As always, things change on draft day and it is impossible to predict who will be around at 18 much less 33. However, outside of the standard studs that we all know would be a gift at 18, I would love to see Brett Wallace (#9 on K Law's list) fall to the Mets because he can flat out rake. He is Ike Davis' teammate and the best hitter on the team which is pretty impressive because Davis can rake pretty well himself.

    As for the 33rd pick, I would take Andrew Cashner if he fell, which I do not expect to happen. I just see too much offensive ability being available at 18 and 22 and I have become allergic to college relievers and even ones that that throw in the high 90s and look dominating (thank you Craig Hansen). I would also take Reese Havens at 33 if he falls out of the first round as a Dustin Pedoria type with a little bit more pop.

    The reality is after all of my whining about the Mets needing to go over slot, they might not have to nor might they have the opportunity to. Just because a guy like Cole might be on the board at 18 or 22, does not mean he is the best investment. However, at 33 he would be a good risk to take on. I think the Mets should focus on offense unless a stud arm that falls in their lap with less questions because there could be some absolute mashers on the board.

    * * *

    Pedro Martinez may not have struck out ten or threw a shut out, but for the love of Evangeline Lilly and all that is holy that was an amazing performance. Pedro was hitting 90 mph for most of the game and owned some pretty impressive secondary pitches. The party pooper might point out that the Giants have the 14th best offense in the NL, but to you I say may you be banished to a life in which you can only watch Yankee games and hear Michael Kay refer to Derek Jeter as Captain Jetes.

    “It’s not over until the season is over,” Martinez said afterward. “But I would say I feel really, really good and really confident that I’m going to be healthy this time for a little while. So I’m going to pray to God that I stay that way and I just continue to do what I did today, give the team an opportunity to win and be here with the team especially – be here with the team. Have my presence out there every five days.”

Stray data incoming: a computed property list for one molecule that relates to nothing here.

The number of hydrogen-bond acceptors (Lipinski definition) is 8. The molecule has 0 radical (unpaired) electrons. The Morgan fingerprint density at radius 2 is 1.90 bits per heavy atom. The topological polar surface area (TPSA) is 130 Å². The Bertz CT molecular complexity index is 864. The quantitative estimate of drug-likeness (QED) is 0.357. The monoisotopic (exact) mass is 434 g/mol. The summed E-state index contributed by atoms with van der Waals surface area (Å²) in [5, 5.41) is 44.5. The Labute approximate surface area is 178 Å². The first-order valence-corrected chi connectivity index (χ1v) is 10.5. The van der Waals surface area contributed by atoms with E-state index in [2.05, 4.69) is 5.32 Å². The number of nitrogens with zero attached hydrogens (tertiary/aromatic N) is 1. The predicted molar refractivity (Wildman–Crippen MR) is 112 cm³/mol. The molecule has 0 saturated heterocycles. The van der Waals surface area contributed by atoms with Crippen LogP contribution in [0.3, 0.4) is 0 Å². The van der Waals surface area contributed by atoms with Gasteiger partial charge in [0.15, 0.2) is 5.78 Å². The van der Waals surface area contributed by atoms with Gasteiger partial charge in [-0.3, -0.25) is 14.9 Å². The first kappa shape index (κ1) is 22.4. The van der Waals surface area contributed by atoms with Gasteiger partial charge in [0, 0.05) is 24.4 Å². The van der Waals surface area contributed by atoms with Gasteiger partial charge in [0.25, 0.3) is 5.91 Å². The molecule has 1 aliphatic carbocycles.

What is even more impressive that since September 16th of 2005, he only threw 109 or more pitches once on June 22nd of 2006. I know it was not his arm that kept him on the sideline this time, but there were positives here and it was a good moment for the Mets. At least for a day, the Mets were a feel good story both for the fans and for the team.

    It was a big shock to all of us," Ryan Church said. "Now it's a big shot in the arm for us that he's back. Everything he does, he just makes it fun and keeps everybody loose."

    I am tempering my excitement right now in regards to the state of the Mets, but things do not feel as dreary as they did a week or so ago.

    * * *

  • Willie quotes...

    "I'm not worried at all," Schneider said. "It's not something I've ever thought about. ... I knew there was a chance coming in that I wouldn't get to play as consistently as I have in the past. Before anything like that happens I'm sure Willie will come talk about it."

    One thing good about Willie is that he will sit his guys down and let them know what is happening like he did with Green last season. However, the only caveat here is that it is most likely a vet because rooks haven't earned the right, but that is another story.

    "He's got to finish the year out," the Mets' manager said. "It's too early to say he's not going to have the year he had last year."

    I think it is good that said that publicly, but I hope he is sitting down with Perez behind closed doors and really digging into it. Also, Willie issued a conflicting statement that did not instill much confidence.

    Randolph described Oliver Perez's start Monday as both "horrible" and "terrible" but took it one step further when he did not completely dismiss a reporter's question about moving the lefthander to the bullpen. "We haven't got to that point yet," Randolph said

  • Barry Zito is a disaster. A big time disaster. Barry costs a lot of money and is giving them an ERA+ of 72. Last year he gave in a Glavine-esque 98 ERA+. If he can get back into the 113 / 116 range he was in during his last two years in San Francisco this thing will not look like the worst contract in the history of baseball, but it does not look promising for him. He never topped 4.48 in terms of ERA in the AL and posted a 4.53 in 2007 and has a 5.87 in 2008 so far.